By Christian Fraser
BBC News, Rome
The guards celebrated with a mass in the Sistine Chapel
They are known as the "Defenders of the Church" and this weekend the Vatican Swiss Guard celebrated 500 years of service.
In that time they have protected 42 successive popes, although more recently the Vatican has been guarded by Italian security forces and plainclothes police. But personal safety of the pope is still the guards' full responsibility.
The guards first arrived in Rome on 22 January 1506. At that time, Helvetian soldiers were employed as mercenaries, renowned for their courage and their loyalty.
There were many famous battles, but their most notable hour came in 1527, during the sack of Rome. Almost the entire guard was massacred by troops of the Holy Roman emperor Charles V on the steps of St Peter's Basilica.
Of 189 guards on duty only 42 survived, but their bravery ensured that Clement VII escaped to safety, down the "passeto", a secret corridor which still links the Vatican to Castel Sant' Angelo.
Popular myth says the traditional yellow, blue and red uniforms the guards wear - the colours of the Medici - were designed by Michelangelo. But in truth they are only 100 years old and were designed in 1905 by a Swiss Guard Commander.
The weapons they carry were first introduced by the early Swiss armies in the 14th Century. It is an axe, known as the halberd, mounted on a long shaft with a spike at the end. When travelling with the pope, the uniforms and the halberd are left behind.
The Halberdiers protect the main entrances to the papal palace and the papal apartments.
During the conclave they were also on guard at the doors of the Sistine Chapel while Benedict XVI was being selected as the new pope.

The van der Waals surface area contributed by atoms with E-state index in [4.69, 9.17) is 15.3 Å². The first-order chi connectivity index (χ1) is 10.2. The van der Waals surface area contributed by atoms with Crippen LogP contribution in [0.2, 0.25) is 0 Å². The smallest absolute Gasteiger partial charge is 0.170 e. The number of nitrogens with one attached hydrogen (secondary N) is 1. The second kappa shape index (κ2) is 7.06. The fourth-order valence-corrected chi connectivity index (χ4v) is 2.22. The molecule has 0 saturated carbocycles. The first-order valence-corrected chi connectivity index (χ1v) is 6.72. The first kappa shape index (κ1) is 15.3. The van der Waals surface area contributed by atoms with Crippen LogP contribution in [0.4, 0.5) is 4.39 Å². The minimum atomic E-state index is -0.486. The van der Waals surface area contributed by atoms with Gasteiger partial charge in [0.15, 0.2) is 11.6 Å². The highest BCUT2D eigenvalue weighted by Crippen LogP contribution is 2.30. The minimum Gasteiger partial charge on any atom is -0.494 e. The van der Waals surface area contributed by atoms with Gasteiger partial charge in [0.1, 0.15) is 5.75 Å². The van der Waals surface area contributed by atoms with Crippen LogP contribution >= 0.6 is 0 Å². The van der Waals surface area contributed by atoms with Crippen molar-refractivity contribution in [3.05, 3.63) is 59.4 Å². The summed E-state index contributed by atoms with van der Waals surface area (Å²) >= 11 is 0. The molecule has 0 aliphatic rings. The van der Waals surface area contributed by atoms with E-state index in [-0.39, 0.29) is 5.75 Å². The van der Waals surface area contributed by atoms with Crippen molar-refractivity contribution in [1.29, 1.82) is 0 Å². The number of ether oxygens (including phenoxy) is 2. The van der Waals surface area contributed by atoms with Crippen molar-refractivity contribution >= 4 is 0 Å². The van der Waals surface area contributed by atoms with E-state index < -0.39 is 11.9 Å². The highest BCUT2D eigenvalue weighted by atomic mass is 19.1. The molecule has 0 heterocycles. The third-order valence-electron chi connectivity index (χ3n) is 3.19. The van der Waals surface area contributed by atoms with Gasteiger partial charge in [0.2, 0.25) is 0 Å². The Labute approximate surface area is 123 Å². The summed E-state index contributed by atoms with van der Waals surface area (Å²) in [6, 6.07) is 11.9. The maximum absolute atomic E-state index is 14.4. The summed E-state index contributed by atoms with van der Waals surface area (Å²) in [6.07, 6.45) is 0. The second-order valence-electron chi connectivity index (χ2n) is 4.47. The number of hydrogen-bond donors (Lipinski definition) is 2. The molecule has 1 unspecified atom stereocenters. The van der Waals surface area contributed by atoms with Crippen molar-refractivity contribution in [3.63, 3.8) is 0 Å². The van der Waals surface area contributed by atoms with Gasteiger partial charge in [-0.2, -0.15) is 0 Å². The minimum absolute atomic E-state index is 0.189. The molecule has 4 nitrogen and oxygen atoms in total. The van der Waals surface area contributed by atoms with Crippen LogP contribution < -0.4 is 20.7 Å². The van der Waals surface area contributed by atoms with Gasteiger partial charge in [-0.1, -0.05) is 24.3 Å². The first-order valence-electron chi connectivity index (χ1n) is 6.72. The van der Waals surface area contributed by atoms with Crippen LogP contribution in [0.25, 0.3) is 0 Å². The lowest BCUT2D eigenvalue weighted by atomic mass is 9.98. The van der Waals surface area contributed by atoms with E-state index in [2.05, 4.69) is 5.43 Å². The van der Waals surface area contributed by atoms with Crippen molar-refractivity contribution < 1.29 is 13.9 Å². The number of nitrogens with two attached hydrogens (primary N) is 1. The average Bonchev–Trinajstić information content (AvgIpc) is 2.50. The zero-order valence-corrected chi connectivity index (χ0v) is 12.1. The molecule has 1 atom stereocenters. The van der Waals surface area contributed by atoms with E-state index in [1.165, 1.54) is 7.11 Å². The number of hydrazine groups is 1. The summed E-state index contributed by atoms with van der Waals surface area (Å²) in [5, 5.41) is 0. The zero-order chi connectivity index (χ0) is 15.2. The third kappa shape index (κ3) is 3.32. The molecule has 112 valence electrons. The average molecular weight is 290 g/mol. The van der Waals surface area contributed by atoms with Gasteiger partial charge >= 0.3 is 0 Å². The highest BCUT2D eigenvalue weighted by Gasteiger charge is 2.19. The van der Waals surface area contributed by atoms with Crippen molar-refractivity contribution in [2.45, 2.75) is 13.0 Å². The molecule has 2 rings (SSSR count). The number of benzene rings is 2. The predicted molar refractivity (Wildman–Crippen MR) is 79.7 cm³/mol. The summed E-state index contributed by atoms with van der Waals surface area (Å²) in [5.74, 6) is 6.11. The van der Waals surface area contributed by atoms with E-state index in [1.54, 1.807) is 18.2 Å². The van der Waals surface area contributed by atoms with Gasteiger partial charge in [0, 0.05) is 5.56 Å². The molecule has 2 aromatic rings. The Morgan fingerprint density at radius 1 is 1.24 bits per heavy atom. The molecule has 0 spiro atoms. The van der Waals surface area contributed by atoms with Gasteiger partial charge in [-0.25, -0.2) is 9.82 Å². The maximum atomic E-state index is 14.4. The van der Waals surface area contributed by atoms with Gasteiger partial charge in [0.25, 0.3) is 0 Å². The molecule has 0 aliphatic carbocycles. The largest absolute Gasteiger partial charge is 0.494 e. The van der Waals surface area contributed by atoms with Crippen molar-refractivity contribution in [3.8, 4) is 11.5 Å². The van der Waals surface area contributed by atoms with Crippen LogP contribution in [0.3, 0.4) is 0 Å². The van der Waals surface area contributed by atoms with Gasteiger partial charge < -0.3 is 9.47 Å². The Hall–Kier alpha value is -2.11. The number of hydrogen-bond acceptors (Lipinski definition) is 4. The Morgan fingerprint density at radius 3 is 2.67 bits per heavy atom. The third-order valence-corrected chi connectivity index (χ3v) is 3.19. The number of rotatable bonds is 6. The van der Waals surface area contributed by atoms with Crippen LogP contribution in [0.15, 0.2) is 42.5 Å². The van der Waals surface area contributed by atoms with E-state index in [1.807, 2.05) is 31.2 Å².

Currently, there are 110 guards and their numbers are limited by law.
The guard says it gets three times as many applicants as there are openings ever year. Applicants must be Swiss Catholics, have finished basic training in the Swiss army and be at least 5ft 8in (1.73m) tall. Minimum enrolment is two years.
The guards' worst moment came in 1998 when the new commander, Alois Estermann, and his wife were found dead in their apartment.
The Swiss guards were at Pope John Paul II's side until the end
The man who killed the couple, and later himself, was a disgruntled young corporal annoyed at being overlooked for a medal.
In 1981, as a young captain, Estermann had tried to protect John Paul from a Turkish would-be assassin. When the shots rang out he jumped into the pope's vehicle to shield his body but the pope had already been seriously wounded.
Veterans of the guard are taking part in the 500th anniversary celebrations. Official ceremonies began in September with a mass and rally of veterans in Lucerne, in central Switzerland.
But the main event will be a march to Rome, from Bellinzona in southern Switzerland, by around 80 veterans, to recall the march of the original 200 in 1505.
Then, on 6 May, the anniversary of the Sack of Rome, the latest round of fresh recruits will be sworn in.